The next day I got a call from Helene letting me know that Bonnie Schiffman, not I, would be shooting the poster for Loaded Weapon. I was devastated. Bonnie was a big-time editorial and commercial photographer. When I pressed Helene, she revealed it was Estevez who’d requested Bonnie. I couldn’t believe it! The traitor! Like Brutus in Julius Caesar, Estevez had not only betrayed me, but robbed me of my certain fame and fortune.
I stewed all morning on set, formulating a plan that anyone with an ounce of perspective would’ve known was just plain dumb. I took Estevez’ choice as a personal slight, not stopping to consider I was likely never even in the running in the first place; he probably never even thought of me when they asked who he wanted to shoot the poster. But my honor was at stake, and damned if I was going to take it lying down. I needed to confront Estevez and let him know I wasn’t someone who could be pushed around! Right.
Let me set the scene. We were shooting on a drugstore set, and I was waiting for my moment to pull Estevez aside and give him a piece of my mind. Keep in mind he’s maybe 5’4” inches tall, and I am a 6’2” ball of nervous energy. “Hey Emilio, can I talk to you for a second?” He obliges, his face betraying none of the guilt I expected he’d be feeling, but instead looking earnest and slightly confused – why is the unit photographer pulling me away from set? I was more nervous than I thought I’d be, but nevertheless told him how upset I was that he didn’t give me a chance to shoot the poster, and that he was making a big mistake. I don’t know what else I said, but I remember my speech taking way longer than it should have, Estevez growing more visibly uncomfortable by the minute. He mumbled something about how unit photographers never shoot the movie poster and that’s just way things were done, all while backing slowly away from me.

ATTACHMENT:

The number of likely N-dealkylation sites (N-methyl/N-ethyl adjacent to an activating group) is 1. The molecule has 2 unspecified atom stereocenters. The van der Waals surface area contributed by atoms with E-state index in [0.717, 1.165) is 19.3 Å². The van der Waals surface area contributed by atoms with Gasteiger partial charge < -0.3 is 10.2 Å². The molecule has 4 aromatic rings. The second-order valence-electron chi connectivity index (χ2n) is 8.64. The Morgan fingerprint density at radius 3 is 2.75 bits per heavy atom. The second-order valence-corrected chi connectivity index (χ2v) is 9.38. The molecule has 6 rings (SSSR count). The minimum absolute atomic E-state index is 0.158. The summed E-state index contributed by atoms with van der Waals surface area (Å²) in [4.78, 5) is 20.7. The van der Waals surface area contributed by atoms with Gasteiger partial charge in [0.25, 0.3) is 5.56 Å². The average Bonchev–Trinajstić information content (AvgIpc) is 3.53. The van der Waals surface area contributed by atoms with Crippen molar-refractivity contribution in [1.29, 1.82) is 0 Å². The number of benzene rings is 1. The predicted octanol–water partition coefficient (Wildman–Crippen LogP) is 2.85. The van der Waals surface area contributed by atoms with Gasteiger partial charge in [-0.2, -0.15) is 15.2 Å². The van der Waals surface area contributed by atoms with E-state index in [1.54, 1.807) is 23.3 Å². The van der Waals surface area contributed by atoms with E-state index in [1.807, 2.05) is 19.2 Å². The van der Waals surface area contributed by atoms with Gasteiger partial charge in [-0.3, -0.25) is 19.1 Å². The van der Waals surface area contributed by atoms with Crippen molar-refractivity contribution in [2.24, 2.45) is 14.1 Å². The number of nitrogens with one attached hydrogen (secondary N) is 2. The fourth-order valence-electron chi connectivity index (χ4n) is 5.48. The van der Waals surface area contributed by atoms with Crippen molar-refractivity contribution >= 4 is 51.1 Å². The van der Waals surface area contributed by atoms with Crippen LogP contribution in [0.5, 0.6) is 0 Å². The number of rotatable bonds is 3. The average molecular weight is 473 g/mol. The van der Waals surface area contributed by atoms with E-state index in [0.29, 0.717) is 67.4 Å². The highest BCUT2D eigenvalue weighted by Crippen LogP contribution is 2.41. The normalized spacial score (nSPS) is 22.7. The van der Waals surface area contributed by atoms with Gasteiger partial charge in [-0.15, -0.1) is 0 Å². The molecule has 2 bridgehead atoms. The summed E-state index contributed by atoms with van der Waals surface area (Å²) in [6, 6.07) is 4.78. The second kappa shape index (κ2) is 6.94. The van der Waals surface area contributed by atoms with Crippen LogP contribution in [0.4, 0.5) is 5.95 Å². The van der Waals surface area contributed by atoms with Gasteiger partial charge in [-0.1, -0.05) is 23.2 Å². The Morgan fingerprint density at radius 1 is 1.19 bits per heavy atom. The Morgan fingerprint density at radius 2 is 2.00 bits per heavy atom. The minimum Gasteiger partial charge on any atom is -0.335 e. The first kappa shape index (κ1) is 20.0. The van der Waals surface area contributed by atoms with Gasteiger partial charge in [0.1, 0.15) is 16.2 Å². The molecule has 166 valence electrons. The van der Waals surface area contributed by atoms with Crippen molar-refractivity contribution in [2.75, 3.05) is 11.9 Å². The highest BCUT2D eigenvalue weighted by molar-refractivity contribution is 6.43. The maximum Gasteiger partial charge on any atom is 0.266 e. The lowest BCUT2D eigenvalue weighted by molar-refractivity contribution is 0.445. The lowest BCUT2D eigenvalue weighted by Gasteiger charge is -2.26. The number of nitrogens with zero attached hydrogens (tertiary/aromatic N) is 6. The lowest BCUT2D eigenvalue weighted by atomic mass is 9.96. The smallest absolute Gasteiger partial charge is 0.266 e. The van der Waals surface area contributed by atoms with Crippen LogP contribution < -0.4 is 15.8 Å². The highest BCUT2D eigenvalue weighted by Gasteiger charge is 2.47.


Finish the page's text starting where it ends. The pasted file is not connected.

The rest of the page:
Helene called about an hour later to inform me I’d been fired, and that I should get my stuff and leave the set. Apparently, Estevez didn’t appreciate being accosted by the help, and took immediate and irrevocable action. To this day, I think it was a bit harsh, given there were only a few days left on the film. I quietly collected my gear and slunk off, humiliated, yet somehow also feeling righteous and martyred. I regret not saying goodbye to the crew, but under the circumstances, a discreet exit seemed best, as I’d mentioned my upcoming poster shoot triumph to more than a few of them.